Ross Leonard Judd, BESc'58
Retired Professor, Mechanical Engineering, McMaster University
Dr. Judd received the first Lauchland Engineering Alumni Medal in 1977.
Q & A
What advice would you offer an incoming Engineering student?
Unless you have a special reason, your choice of the engineering discipline that you study is not particularly important. It is not uncommon for engineering graduates today to work for five or six different employers during their careers and to have to work in disciplines in which they were not trained. Opportunities will be provided to learn what you need to know. When I graduated, I felt that I was disadvantaged with respect to the graduates of Queen’s University and the University of Toronto because I had no machine shop experience but within six months, I was giving instructions to the machinists at Canadian General Electric.
As far as it is possible for you to do so, take good notes and keep up with your studies. If you have to “cram” to pass the final examination, you should ask yourself whether or not you have really mastered the material that was presented in the course. It could turn out that the subject addresses exactly what you need to know in the position in which you are employed and without a proper understanding of the material, you will have to learn the material on your own.
Have an open mind and be curious. It is important that you understand the material that the instructor is presenting and the examples that he/she is working in order to illustrate the lectures but it is more important for you to understand the fundamentals underlying the subject being taught. It is highly unlikely that your employer will want you to solve a problem exactly like the one in the textbook. You will be employed to solve original problems relevant to your employment.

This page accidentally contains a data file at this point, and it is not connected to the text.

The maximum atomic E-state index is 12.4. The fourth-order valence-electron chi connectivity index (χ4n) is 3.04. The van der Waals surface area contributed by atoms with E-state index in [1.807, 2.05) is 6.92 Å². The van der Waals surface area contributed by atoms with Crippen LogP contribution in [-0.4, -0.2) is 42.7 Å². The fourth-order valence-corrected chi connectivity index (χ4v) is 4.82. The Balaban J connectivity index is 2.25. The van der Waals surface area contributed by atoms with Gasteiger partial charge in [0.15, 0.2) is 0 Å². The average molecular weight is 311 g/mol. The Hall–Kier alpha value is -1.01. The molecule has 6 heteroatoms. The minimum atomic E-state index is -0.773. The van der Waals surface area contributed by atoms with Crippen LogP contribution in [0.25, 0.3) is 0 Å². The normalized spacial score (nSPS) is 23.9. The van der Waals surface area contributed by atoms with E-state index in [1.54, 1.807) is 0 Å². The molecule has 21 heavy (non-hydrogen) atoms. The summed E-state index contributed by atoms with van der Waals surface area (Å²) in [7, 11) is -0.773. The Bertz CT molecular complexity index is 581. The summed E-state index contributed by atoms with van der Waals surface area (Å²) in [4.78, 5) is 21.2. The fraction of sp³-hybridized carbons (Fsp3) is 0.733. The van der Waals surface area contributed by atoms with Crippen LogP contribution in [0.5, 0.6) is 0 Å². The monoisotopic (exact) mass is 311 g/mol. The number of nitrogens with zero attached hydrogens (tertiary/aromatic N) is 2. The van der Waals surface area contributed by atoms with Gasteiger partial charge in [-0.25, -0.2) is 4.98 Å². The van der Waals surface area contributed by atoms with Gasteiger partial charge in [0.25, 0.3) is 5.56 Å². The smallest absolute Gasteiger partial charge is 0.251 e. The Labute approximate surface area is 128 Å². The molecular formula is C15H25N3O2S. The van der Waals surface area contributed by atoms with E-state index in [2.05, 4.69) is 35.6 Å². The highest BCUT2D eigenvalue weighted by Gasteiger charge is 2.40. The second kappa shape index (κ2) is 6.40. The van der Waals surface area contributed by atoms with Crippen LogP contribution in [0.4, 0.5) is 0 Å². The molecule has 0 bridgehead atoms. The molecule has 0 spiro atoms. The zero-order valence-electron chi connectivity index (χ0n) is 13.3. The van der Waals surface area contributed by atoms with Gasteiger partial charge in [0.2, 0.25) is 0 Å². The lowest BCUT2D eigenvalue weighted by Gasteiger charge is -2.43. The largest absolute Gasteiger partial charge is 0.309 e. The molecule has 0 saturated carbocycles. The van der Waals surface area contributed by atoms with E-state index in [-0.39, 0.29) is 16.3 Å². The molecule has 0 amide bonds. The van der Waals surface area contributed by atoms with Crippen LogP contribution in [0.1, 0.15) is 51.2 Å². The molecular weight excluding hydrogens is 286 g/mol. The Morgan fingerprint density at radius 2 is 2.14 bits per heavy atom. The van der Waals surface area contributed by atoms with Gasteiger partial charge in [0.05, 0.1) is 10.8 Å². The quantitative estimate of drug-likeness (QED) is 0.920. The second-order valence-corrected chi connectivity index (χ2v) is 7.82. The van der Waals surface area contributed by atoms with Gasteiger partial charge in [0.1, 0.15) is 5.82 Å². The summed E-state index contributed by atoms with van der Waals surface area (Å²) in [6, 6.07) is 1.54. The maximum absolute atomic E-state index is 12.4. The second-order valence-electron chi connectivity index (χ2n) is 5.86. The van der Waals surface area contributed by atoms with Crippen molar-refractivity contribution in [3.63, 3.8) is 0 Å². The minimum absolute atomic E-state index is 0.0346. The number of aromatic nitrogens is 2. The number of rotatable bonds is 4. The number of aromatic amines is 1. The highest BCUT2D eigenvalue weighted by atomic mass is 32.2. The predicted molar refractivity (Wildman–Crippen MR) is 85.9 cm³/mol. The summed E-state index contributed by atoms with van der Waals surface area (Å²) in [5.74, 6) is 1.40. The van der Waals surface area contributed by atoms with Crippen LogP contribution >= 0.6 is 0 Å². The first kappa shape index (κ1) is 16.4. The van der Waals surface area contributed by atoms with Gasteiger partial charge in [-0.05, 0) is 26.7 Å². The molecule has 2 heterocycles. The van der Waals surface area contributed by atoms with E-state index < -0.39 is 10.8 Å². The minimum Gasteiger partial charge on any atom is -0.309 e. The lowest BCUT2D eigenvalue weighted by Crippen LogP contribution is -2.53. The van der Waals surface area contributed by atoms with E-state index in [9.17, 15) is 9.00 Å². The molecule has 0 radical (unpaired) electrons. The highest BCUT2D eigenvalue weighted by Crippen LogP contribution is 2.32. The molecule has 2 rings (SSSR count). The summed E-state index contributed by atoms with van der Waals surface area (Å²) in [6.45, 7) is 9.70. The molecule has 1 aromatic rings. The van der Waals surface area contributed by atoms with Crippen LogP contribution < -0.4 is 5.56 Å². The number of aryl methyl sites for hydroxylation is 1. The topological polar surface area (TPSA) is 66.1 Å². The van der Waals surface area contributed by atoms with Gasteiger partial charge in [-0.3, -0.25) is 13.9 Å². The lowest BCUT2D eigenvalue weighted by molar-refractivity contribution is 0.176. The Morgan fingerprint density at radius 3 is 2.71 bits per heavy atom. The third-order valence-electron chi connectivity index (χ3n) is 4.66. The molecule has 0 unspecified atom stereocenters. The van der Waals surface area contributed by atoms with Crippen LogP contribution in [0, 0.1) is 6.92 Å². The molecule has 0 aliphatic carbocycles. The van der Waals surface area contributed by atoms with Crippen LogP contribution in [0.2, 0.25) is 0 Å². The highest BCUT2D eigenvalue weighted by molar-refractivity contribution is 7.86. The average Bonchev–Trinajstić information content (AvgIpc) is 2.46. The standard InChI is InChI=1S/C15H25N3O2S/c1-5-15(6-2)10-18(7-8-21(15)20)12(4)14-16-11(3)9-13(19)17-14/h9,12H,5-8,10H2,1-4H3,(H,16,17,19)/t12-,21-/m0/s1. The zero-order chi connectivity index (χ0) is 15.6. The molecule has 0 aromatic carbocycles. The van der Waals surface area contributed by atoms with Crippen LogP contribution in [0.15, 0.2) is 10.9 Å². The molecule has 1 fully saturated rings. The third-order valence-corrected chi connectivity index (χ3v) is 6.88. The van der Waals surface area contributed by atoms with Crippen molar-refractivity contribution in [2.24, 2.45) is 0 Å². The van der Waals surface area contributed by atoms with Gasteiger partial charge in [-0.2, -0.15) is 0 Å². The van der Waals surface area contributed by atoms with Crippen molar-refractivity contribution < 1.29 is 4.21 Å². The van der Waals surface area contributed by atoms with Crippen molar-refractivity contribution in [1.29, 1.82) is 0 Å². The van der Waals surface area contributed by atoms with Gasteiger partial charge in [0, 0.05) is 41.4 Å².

As you consider the 150 year history of Canada, what do you consider the biggest Canadian accomplishment?
In my opinion, the construction of the Canadian Pacific Railway line that united the country was the greatest Canadian engineering accomplishment. It is difficult to image the enormity of the project and the difficulties that were overcome more than one hundred years later. However, the creation of the hydro electric power generation and distribution system in Ontario is a close second because it enabled the province to establish itself as the center of industrial activity.
How did your Engineering degree launch your success?
My Bachelor of Engineering Science degree afforded me employment in the Civilian Atomic Power Department of Canadian General Electric. My experience working in the Heat Transfer and Thermodynamics Research Laboratory resulted in an abiding interest in engineering research and led me to seek Masters and Doctoral degrees in the subject. When the opportunity presented itself, I was appointed to the faculty of McMaster University, resulting in my career as a professor of Mechanical Engineering which continues to the present time.